Tracie Howe Photography – Seattle Wedding Photographer | Seattle elopement photographer | Destination wedding and elopement photographer | Pacific Northwest wedding and elopement photographer | Family and lifestyle photographer | Travel photographer based in Seattle. » Seattle destination wedding and travel photographer. Specializing in documentary and candid photography for adventurous souls wanting a destination wedding or elopement. I love working with mountain-climbing, sea-loving, travel-wanderlusting free-spirits, and I hope you will contact me for your next adventure!

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Tuesday’s tip for better photos #13


Tuesday’s Tip #13:

A little late, but it is still Tuesday! Since these tips are intended for beginning DSLR users (D stands for digital, FYI), you will eventually need to know how to edit your photos later. While I’m not going to get into every single possible way you can edit your photos, I can definitely give you a few tips.

A much debated topic amongst photographers is to shoot in Jpeg or Camera RAW. The option will be somewhere in your camera’s menu. Granted only a handful of great photographers will suggest shooting in Jpeg. One big reason you can choose to shoot in Jpeg is that the files take up less space on your memory card and on your computer. It also takes less time to “write” the file information on the card, so you can potentially shoot faster. Maybe those reasons work for you, but for me they don’t matter and the difference in speed is undetectable. I use RAW, because jpeg doesn’t record as much information, plain and simple. While you should always try to get your exposures right in camera, with RAW there is a lot more flexibility with any fixes you might need to make in post-processing.

Now, if you do choose to shoot in RAW, you need to know that not all editing programs will be able to open and make adjustments to these types of files. The latest versions of Photoshop do. A lot of people starting out use Photoshop Elements because it’s more affordable, and I believe that some versions will let you use RAW. One program that I can’t live without is Adobe Lightroom. Not only can it work with RAW files, but if you shoot a ton of images, this program will help you edit and manage all of them easily. Aperture is another program that does this, but it’s only for Mac users.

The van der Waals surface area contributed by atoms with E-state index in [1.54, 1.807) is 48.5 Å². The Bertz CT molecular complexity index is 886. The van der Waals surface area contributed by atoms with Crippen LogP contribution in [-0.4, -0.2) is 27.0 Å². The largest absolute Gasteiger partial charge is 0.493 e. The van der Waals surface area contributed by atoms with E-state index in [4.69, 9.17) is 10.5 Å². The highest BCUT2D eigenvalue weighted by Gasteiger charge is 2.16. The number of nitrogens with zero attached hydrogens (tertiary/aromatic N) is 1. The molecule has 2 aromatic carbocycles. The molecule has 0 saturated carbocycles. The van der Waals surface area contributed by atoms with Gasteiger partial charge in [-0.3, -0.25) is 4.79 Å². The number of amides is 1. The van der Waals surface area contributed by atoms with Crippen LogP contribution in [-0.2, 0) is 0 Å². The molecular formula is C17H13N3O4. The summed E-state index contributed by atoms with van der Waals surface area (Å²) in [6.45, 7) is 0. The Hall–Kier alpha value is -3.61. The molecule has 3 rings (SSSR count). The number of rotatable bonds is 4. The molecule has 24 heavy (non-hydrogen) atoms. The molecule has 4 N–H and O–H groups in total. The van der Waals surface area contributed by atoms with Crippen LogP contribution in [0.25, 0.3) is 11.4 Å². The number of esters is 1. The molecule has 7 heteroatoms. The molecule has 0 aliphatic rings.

No matter what you choose to shoot in, if you have a final destination for photos, you should know how to process and save them appropriately. A basic rule of thumb is this: always keep the original, and save every other version of it with a different name. For example, if I take a picture of my dog, it will stay as is on my hard drive. I will then open it, edit and size it, and then “save as” something different. If I intend to print it, I may title it dog-4x6print. If I intend to post it online, I will size it differently (72ppi if you know how to adjust the resolution) and then”save for web”(in Photoshop) or export (in Lightroom) as a jpeg, and then name it dog-forFB.jpg (Facebook).

One very important reason to do this is to avoid degrading the quality of your image. If I took that image I re-sized for Facebook and tried to print it, it would not look good at all! It would be very pixelated, because I had reduced the resolution from 300 to 72! Images at 72ppi should not be printed. Also, beware of editing, saving, and reopening jpegs too much, because each time a jpeg is changed and saved, the quality is degraded. That’s another reason to work in RAW, but also another reason to “save as” a different name. One huge advantage to Lightroom, is that you can do as many edits as you like without actually changing the original file or worrying about saving anything. It’s kind of hard to explain if you haven’t tried it, but it is very cool.

So, if you do want to try it, you probably can. Most programs these days have free trials, so go find a good one to try out! 🙂


Have any questions? Leave them in the comments below. Maybe I can answer your question in next week’s post. 🙂


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